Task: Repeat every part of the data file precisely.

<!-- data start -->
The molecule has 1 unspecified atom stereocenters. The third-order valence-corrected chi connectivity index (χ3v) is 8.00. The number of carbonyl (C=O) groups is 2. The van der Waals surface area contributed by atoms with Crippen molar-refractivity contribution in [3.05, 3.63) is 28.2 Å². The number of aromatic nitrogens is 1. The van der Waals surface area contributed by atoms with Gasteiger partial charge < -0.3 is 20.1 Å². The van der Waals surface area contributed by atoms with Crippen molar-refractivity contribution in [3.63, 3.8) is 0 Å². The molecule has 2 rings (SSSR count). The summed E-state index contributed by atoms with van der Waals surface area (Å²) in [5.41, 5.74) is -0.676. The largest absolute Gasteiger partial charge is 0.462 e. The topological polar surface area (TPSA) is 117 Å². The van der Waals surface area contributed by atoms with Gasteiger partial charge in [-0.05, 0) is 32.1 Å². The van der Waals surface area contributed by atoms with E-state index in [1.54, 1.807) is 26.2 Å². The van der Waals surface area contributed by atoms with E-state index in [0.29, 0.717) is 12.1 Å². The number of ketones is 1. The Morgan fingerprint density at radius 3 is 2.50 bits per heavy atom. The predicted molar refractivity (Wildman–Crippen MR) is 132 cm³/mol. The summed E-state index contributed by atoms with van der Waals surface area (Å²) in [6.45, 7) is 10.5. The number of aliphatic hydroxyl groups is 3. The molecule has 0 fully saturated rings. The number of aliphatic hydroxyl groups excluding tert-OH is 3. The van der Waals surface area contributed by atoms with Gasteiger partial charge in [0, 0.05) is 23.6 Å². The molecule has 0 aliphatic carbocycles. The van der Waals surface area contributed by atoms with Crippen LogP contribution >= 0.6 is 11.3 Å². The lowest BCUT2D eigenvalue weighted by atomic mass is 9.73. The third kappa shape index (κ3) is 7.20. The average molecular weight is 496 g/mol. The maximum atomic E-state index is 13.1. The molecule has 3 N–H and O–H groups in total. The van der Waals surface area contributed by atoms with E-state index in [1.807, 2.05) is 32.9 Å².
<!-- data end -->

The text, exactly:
The molecule has 1 unspecified atom stereocenters. The third-order valence-corrected chi connectivity index (χ3v) is 8.00. The number of carbonyl (C=O) groups is 2. The van der Waals surface area contributed by atoms with Crippen molar-refractivity contribution in [3.05, 3.63) is 28.2 Å². The number of aromatic nitrogens is 1. The van der Waals surface area contributed by atoms with Gasteiger partial charge < -0.3 is 20.1 Å². The van der Waals surface area contributed by atoms with Crippen molar-refractivity contribution in [3.63, 3.8) is 0 Å². The molecule has 2 rings (SSSR count). The summed E-state index contributed by atoms with van der Waals surface area (Å²) in [5.41, 5.74) is -0.676. The largest absolute Gasteiger partial charge is 0.462 e. The topological polar surface area (TPSA) is 117 Å². The van der Waals surface area contributed by atoms with Gasteiger partial charge in [-0.05, 0) is 32.1 Å². The van der Waals surface area contributed by atoms with E-state index in [1.54, 1.807) is 26.2 Å². The van der Waals surface area contributed by atoms with E-state index in [0.29, 0.717) is 12.1 Å². The number of ketones is 1. The Morgan fingerprint density at radius 3 is 2.50 bits per heavy atom. The predicted molar refractivity (Wildman–Crippen MR) is 132 cm³/mol. The summed E-state index contributed by atoms with van der Waals surface area (Å²) in [6.45, 7) is 10.5. The number of aliphatic hydroxyl groups is 3. The molecule has 0 fully saturated rings. The number of aliphatic hydroxyl groups excluding tert-OH is 3. The van der Waals surface area contributed by atoms with Gasteiger partial charge in [0, 0.05) is 23.6 Å². The molecule has 0 aliphatic carbocycles. The van der Waals surface area contributed by atoms with Crippen LogP contribution >= 0.6 is 11.3 Å². The lowest BCUT2D eigenvalue weighted by atomic mass is 9.73. The third kappa shape index (κ3) is 7.20. The average molecular weight is 496 g/mol. The maximum atomic E-state index is 13.1. The molecule has 3 N–H and O–H groups in total. The van der Waals surface area contributed by atoms with E-state index in [1.807, 2.05) is 32.9 Å².